From an interview with Ranajit Guha by Milinda Banerjee in 2010. The full interview is here: http://www.sai.uni-heidelberg.de/history/download/ranajit_guha_interview_2.2.11.pdf
MB: Have you always been so ideologically churned by Tagore and by Bengali literary culture, or is it something which has become important in your mature years?
RG: I had engaged with these in my youth as well, though these issues then were not so apparently visible. Rather, what I felt more explicitly was my passion for social justice for the poor, and Marxism was therefore attractive. Coming from a khas taluqdar [a class of landlords who were technically not zamindars, but who, like zamindars, paid revenue directly to the State in colonial Bengal] family of Barisal in East Bengal, I had witnessed the structure of zamindar-praja [the Permanent Settlement of 1793 bestowed property rights on land in Bengal to a class of people termed the zamindars. Below the zamindars were their ‘prajas’ or‘subjects’ who cultivated their land and paid them rent] relations in rural society, which left a profound impression on me. In my student days at Presidency College, Calcutta, I became a Marxist, and a member of the Communist Party. In the late 1940s, I spent a considerable part of time in Europe involved in Communist Party work. However, I also gradually started getting alienated from doctrinaire Communist Party Marxism. Experiences of the USSR’s handling of the political situation in Eastern Europe, disenchantment with the Communist Party of India’s internal factional squabbles for power, and finally the Soviet invasion of Hungary, made me decide to leave the Communist Party. Later, I became something of a Naxalite intellectual. I still consider myself to have been inspired by Charu Mazumdar’s ideas which, I think, contain a lot of validity. But Charu Mazumdar [the foremost intellectual and political leader of the ‘ultra-left’ Naxalite movement which erupted in West Bengal in the late 1960s, spread to the rest of the India, and continues to be the founding moment of the Maoist peasant insurgency of the present day] and his followers were weak in organizational capability, which resulted in the movement being crushed. I have elsewhere condemned the role of some intellectuals in Indira Gandhi’s period who supported her moves to crush the revolt and praised many of her activities, for instance, the running of trains on time during the Emergency.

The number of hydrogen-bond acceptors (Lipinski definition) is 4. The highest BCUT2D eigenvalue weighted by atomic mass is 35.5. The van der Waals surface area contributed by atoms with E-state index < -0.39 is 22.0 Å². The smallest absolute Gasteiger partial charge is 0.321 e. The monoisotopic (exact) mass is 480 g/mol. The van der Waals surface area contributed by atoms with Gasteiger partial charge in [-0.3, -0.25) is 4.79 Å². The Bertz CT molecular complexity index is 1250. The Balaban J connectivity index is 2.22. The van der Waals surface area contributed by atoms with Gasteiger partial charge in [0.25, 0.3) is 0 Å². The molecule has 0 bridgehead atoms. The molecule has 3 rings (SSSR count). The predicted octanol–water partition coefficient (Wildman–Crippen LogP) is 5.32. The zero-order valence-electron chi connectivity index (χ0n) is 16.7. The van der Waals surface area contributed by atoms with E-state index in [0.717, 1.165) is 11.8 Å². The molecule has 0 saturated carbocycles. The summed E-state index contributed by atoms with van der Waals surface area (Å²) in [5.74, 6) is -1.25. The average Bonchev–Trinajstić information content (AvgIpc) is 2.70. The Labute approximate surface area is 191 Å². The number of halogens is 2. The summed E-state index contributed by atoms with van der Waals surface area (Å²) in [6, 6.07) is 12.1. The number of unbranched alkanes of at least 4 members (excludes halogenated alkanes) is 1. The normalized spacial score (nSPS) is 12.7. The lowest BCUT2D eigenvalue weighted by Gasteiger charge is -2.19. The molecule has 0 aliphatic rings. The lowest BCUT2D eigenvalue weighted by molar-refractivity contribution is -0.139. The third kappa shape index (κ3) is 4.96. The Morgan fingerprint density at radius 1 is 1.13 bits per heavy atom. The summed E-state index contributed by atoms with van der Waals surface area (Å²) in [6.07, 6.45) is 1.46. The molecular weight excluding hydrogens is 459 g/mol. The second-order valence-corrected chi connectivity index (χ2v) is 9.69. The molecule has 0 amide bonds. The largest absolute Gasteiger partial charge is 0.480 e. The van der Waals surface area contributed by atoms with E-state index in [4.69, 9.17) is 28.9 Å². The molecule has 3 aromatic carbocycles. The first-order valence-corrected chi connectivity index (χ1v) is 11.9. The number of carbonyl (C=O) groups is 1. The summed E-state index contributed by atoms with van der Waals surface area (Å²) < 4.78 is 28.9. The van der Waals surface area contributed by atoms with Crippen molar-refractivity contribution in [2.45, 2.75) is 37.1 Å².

The doctrinaire Marxism of the Indian Communist Party was poor in appreciation of real Marxist philosophy. They had a very simplistic understanding of Marxism and most of them had not read the original books. The disenchantment with this doctrinaire Marxism provoked me to explore the philosophical complexities of Marx, which in turn led me to Hegel. Hegel has tremendously inspired me.
[Maybe Guha should be read out of the Marxist movement for hailing Hegel, but then again Lenin studied Hegel at the outbreak of WWI to figure out what went wrong in the social democracy. But we can’t have that, can we?]